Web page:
Burch said she quit using spice “about a month before it became illegal” after making a pact to quit with some friends, and that she’s been clean for about a year. She is now studying chemical dependency counselling at Kenai Peninsula College. Burch said that Tobacco Distress continued to sell spice after the October 2014 fine was imposed. After discovering this, she said she contacted law enforcement.
“I called the troopers and they said … the law was so new that they needed to all learn it,” Burch said. “They didn’t want to arrest somebody on it and then get it thrown out because they didn’t follow procedure.”
Burch decided then to hold a demonstration at the store, but said she ultimately didn’t because of pressure from social media users.
“I was going to do this about a year ago,” Burch said of the demonstration. “I backed off because I was getting a lot of heat from it. … Some people didn’t want me to protest. I got told I was going to get run over. So I backed off.”
Burch said she believed the threat, made online, came from a user concerned that the supply of spice would be threatened.
“Honestly, if it’s out of the stores, there are a lot of people that are going to be sick because they can’t have it,” Burch said. “Those people are going to be scared. I was, when I heard there was going to be a ban. When I went to the store and they said they didn’t get their shipment, I knew I could look forward to being sick all day. People are scared of that.”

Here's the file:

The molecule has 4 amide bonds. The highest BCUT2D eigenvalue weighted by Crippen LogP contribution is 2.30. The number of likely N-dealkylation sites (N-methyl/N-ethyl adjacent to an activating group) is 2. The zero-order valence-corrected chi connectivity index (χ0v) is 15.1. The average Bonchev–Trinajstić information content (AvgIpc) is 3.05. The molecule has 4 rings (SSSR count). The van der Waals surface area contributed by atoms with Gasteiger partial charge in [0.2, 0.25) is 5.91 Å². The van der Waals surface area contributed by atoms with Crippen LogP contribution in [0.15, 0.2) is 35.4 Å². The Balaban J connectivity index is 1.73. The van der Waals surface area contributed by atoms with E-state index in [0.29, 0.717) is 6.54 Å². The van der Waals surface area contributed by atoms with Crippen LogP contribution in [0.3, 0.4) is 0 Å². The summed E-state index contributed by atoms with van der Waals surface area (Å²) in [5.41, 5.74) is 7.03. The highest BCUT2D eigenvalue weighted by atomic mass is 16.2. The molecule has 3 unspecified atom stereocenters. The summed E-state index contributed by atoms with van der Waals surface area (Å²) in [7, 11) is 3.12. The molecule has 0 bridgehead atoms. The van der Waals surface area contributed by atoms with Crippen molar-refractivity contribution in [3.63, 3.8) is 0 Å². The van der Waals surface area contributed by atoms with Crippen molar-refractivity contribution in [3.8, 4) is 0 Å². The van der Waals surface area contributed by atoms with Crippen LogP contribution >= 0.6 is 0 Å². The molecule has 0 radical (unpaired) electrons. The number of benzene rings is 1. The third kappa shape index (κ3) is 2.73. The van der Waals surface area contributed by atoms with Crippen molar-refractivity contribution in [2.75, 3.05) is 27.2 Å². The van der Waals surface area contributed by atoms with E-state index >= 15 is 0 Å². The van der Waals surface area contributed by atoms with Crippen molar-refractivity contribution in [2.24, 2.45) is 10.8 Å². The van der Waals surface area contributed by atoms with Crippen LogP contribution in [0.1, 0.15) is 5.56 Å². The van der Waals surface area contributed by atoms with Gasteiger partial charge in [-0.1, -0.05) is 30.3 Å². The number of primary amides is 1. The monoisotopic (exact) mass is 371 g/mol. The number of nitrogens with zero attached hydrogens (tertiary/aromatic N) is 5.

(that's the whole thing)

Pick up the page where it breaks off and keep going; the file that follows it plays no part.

Burch returned to her demonstration plans after reading about a similar demonstration by former spice addicts in Texas. When she shared the story with a drug awareness Facebook group, members encouraged her own protest.
“Next thing I know, I had people posting ‘I’ll go with you.’ So it just grew from there,” Burch said, adding that she had received very little negative reaction this time around.
Ravin Swan, owner of the print shop Gammas Designs, created signs for the demonstration reading “spice destroys families” and donated material for demonstrators to use in making their own signs. State Sen. Peter Micciche (R-Soldotna), one of the eight sponsors of the bill that created the spice-selling fine, gave signs from his previous election campaigns for demonstrators to re-use as placards.
The demonstration will begin at 1:00 p.m. Sunday, in Sterling. When asked what result she hopes to achieve by marching outside Tobacco Distress, Burch said she wants to “bring awareness that (spice) is still out there, it’s causing a problem in our community.”
“We plan to be respectful, so they might be respectful back, not yell profanity or anything,” Burch said. “And hopefully they’ll talk to us afterwards. We’ll see what they have to say, if anything.”
Reach Ben Boettger at email@example.com.